Objectives: We investigated whether cardiac resynchronization therapy (CRT) affects myocardial glucose metabolism and perfusion in dilated cardiomyopathy (DCM) and left bundle branch block (LBBB).
Background: Patients with DCM and LBBB present with asynchronous left ventricular (LV) activation, leading to reduced septal glucose metabolism. Cardiac resynchronization therapy recoordinates LV activation, but its effects on myocardial glucose metabolism and perfusion remain unknown.
Methods: In 15 patients (10 females; 61 +/- 13 years) with DCM and LBBB (QRS width 165 +/- 15 ms), gated (18)F-fluorodeoxyglucose (FDG) positron emission tomography (PET) and technetium-99m ((99m)Tc)-sestamibi single-photon emission computed tomography were performed before and after two weeks of CRT. Uptake of FDG and (99m)Tc-sestamibi was determined in four LV wall areas. Ejection fraction and volumes were calculated from gated PET.
Results: Baseline FDG uptake was heterogeneous (p < 0.0001), with lowest uptake in the septal region (56 +/- 12%) and highest uptake in the lateral region (89 +/- 6%). During CRT, septal and anterior increases (p < 0.01) and lateral decreases (p < 0.01) resulted in homogeneously distributed glucose metabolism. Baseline heterogeneity (p < 0.0001) in (99m)Tc-sestamibi uptake was modest (lowest septal 65 +/- 10%; maximum lateral 84 +/- 5%) and also reduced with CRT, although some heterogeneity (p < 0.05) remained. The septal-to-lateral ratio increased with CRT for FDG (0.62 +/- 0.12 to 0.91 +/- 0.26, p < 0.001) and (99m)Tc-sestamibi uptake (0.77 +/- 0.13 to 0.85 +/- 0.16, p < 0.01). The LV end-diastolic and end-systolic volumes decreased from 293 +/- 160 to 272 +/- 158 ml (p < 0.05) and from 244 +/- 164 to 220 +/- 160 ml (p < 0.01), respectively. Ejection fraction increased from 22 +/- 12% to 25 +/- 13% (p < 0.01).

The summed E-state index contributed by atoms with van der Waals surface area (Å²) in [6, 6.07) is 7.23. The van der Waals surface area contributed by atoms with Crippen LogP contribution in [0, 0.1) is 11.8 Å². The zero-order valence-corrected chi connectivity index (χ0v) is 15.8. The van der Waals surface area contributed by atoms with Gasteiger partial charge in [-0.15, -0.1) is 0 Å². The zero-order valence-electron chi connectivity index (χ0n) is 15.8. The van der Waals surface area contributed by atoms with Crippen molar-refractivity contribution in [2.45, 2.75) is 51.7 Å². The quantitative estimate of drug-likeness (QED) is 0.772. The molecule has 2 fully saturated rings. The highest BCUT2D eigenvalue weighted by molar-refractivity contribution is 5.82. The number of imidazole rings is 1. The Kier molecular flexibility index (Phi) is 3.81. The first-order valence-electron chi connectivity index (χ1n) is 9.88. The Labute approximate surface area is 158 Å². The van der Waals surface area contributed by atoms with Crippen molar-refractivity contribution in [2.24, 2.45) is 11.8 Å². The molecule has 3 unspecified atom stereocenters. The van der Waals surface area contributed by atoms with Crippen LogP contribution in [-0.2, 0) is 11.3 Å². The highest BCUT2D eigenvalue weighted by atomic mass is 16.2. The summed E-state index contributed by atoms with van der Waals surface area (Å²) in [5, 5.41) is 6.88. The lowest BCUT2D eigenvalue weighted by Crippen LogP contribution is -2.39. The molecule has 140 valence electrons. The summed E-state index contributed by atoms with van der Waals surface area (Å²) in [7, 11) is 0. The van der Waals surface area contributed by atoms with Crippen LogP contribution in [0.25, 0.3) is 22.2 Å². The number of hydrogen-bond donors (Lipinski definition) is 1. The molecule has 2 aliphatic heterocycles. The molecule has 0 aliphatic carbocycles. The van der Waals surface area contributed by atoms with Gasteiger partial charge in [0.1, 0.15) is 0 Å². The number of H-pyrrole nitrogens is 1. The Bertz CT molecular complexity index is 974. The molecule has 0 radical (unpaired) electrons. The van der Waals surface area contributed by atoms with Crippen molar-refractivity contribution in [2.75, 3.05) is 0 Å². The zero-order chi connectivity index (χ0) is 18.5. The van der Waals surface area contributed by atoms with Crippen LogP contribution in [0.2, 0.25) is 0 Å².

Conclusions: Glucose metabolism is reduced more than perfusion in the septal compared with LV lateral wall in patients with DCM and LBBB. Cardiac resynchronization therapy restores homogeneous myocardial glucose metabolism with less influence on perfusion.